Can’t say I am sur­prised that the clas­si­fi­ca­tion of Gabapentin has been changed. Was pre­scribed by Pain clin­ic some years ago for neu­ro­path­ic pain with amit­ryp­ti­line. Took some time to tol­er­ate effects from Gabapentin. Ami not so bad. Decid­ed ear­li­er this year that I had enough of feel­ing dazed all the time. GP did­n’t like them at all. So reduced dose slow­ly. But with­draw­al symp­toms are awful. Sweat­ing and sleep­less­ness bad for over a month. Three months down the line I feel clear­head­ed again. Unfor­tu­nate­ly pain lev­els are bad. Use tra­madol with parac­eta­mol. Naprox­en and amit­ryp­ti­line at night. Don’t want to take them again.. Gabapentin I mean. But GP does­n’t like to pre­scribe tra­madol which I was tak­ing with Oromorph…which works well to keep pain lev­els down with few side effects. Anti depres­sants no good… Feel too sedat­ed with them but pain still there. I had heard a cou­ple of years ago that there is a mar­ket for Gabapentin for recre­ation­al use. They must be nuts. But it is unfair for any health pro­fes­sion­al to refuse to pre­scribe any of these meds because a few peo­ple mis­use them. Many peo­ple would love to not need pain relief…its not a choice you make to have ongo­ing severe pain. I’ve tried on meds and its not good to feel so much pain all the time. CBT etc etc etc do have a place but it isn’t always the answer.

I have trigem­i­nal neu­ral­gia, also known as The Sui­cide Dis­ease. In my view, it is not a dis­ease, but a con­di­tion, one that dom­i­nates life, despite the patien­t’s aware­ness that they are not ill, but in pain, excru­ci­at­ing pain. Cur­rent­ly, I am on gabapentin, and allowed to self-titrate with­in lim­its, max­i­mum being 3600 mg per day. I have nev­er had to go that high. The accept­ed drug for this con­di­tion is not gabapentin. I have tried the alter­na­tive, but it caus­es severe headache, nau­sea, detached­ness, whilst hav­ing no effect what­ev­er on the pain. What will patients such as I do if this drug goes to class 3? It will con­demn me to a life­time of the most severe pain imag­in­able. Trigem can­not be cured, although there are some pro­ce­dures that help some but not all suf­fer­ers. It is far from clear whether a pro­ce­dure (brain surgery) will help me, or any­one else.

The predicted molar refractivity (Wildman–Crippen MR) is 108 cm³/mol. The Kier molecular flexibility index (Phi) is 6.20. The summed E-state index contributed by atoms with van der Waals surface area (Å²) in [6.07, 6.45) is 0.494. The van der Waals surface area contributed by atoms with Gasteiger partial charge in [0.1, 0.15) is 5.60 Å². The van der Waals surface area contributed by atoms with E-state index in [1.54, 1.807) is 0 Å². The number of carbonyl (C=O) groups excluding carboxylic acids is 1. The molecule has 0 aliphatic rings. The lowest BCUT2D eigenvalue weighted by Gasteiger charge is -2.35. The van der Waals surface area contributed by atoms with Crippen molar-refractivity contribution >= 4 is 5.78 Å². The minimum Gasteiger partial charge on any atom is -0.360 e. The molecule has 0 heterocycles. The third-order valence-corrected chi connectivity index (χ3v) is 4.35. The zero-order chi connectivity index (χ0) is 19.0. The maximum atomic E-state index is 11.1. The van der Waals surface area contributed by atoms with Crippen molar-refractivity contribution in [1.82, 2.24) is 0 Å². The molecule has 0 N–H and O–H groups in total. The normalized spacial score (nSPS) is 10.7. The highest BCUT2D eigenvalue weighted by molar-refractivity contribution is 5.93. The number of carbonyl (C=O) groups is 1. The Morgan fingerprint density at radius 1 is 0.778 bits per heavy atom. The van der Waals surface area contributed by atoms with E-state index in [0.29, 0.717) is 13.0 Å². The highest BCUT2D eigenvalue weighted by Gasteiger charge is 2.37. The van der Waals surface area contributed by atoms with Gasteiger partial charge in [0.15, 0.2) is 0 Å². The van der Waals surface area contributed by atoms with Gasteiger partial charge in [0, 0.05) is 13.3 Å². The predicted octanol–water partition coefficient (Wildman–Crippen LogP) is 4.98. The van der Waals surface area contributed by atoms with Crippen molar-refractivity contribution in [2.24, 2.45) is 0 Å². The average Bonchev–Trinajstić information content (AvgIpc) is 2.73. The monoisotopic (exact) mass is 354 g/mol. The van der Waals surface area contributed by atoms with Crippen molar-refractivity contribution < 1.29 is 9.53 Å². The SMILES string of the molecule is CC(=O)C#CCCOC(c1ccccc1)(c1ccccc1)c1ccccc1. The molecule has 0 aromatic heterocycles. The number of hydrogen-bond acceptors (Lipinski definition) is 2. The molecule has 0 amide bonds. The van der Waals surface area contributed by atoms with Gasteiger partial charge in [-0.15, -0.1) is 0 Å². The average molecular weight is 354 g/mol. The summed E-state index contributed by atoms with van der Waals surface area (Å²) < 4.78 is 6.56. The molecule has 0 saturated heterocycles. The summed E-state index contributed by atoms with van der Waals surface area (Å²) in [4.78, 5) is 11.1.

Even dur­ing spells of remis­sion, trigem­i­nal neu­ral­gia stalks silent­ly after every patient who lives with per­sis­tent vig­i­lance against trig­gers and the ter­ror this dis­gust­ing con­di­tion will return.

It is unre­lent­ing and in my case the only relief I have is with gabapentin, which has no effect on my mood, apart from grat­i­tude. I cer­tain­ly don’t feel “high” or even odd. 

I beg beg this con­sul­ta­tion falls through.